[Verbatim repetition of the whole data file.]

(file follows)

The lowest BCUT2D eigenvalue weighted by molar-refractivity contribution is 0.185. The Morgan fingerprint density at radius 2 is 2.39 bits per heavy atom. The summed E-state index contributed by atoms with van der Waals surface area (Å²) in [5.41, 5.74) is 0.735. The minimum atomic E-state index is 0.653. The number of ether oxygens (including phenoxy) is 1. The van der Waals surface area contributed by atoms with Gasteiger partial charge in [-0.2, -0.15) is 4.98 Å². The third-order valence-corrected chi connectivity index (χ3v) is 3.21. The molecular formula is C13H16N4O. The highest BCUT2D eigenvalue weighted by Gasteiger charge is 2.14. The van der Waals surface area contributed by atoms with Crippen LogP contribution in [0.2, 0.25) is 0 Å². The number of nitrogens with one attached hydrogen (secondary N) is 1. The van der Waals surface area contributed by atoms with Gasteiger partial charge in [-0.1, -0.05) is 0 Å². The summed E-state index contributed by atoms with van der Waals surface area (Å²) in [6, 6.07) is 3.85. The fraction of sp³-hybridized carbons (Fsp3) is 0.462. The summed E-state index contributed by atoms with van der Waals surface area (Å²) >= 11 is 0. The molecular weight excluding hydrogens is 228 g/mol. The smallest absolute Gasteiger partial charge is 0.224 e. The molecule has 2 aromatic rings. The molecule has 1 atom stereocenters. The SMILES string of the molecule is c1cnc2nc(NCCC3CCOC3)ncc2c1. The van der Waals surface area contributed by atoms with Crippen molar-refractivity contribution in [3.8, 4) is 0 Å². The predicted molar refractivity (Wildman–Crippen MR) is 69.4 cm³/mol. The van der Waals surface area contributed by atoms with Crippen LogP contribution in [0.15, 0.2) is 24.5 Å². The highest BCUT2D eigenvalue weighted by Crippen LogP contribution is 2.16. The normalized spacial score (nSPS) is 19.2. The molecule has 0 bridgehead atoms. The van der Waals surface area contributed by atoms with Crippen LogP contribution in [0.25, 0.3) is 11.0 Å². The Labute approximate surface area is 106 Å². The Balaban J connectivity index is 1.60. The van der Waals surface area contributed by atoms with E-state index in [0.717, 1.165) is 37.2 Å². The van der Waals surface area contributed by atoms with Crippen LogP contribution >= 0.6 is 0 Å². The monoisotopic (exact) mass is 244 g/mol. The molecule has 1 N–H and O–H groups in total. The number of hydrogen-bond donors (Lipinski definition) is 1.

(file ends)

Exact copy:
The lowest BCUT2D eigenvalue weighted by molar-refractivity contribution is 0.185. The Morgan fingerprint density at radius 2 is 2.39 bits per heavy atom. The summed E-state index contributed by atoms with van der Waals surface area (Å²) in [5.41, 5.74) is 0.735. The minimum atomic E-state index is 0.653. The number of ether oxygens (including phenoxy) is 1. The van der Waals surface area contributed by atoms with Gasteiger partial charge in [-0.2, -0.15) is 4.98 Å². The third-order valence-corrected chi connectivity index (χ3v) is 3.21. The molecular formula is C13H16N4O. The highest BCUT2D eigenvalue weighted by Gasteiger charge is 2.14. The van der Waals surface area contributed by atoms with Crippen LogP contribution in [0.2, 0.25) is 0 Å². The number of nitrogens with one attached hydrogen (secondary N) is 1. The van der Waals surface area contributed by atoms with Gasteiger partial charge in [-0.1, -0.05) is 0 Å². The summed E-state index contributed by atoms with van der Waals surface area (Å²) in [6, 6.07) is 3.85. The fraction of sp³-hybridized carbons (Fsp3) is 0.462. The summed E-state index contributed by atoms with van der Waals surface area (Å²) >= 11 is 0. The molecular weight excluding hydrogens is 228 g/mol. The smallest absolute Gasteiger partial charge is 0.224 e. The molecule has 2 aromatic rings. The molecule has 1 atom stereocenters. The SMILES string of the molecule is c1cnc2nc(NCCC3CCOC3)ncc2c1. The van der Waals surface area contributed by atoms with Crippen molar-refractivity contribution in [3.8, 4) is 0 Å². The predicted molar refractivity (Wildman–Crippen MR) is 69.4 cm³/mol. The van der Waals surface area contributed by atoms with Crippen LogP contribution in [0.15, 0.2) is 24.5 Å². The highest BCUT2D eigenvalue weighted by Crippen LogP contribution is 2.16. The normalized spacial score (nSPS) is 19.2. The molecule has 0 bridgehead atoms. The van der Waals surface area contributed by atoms with Crippen LogP contribution in [0.25, 0.3) is 11.0 Å². The Labute approximate surface area is 106 Å². The Balaban J connectivity index is 1.60. The van der Waals surface area contributed by atoms with E-state index in [0.717, 1.165) is 37.2 Å². The van der Waals surface area contributed by atoms with Crippen LogP contribution >= 0.6 is 0 Å². The monoisotopic (exact) mass is 244 g/mol. The molecule has 1 N–H and O–H groups in total. The number of hydrogen-bond donors (Lipinski definition) is 1.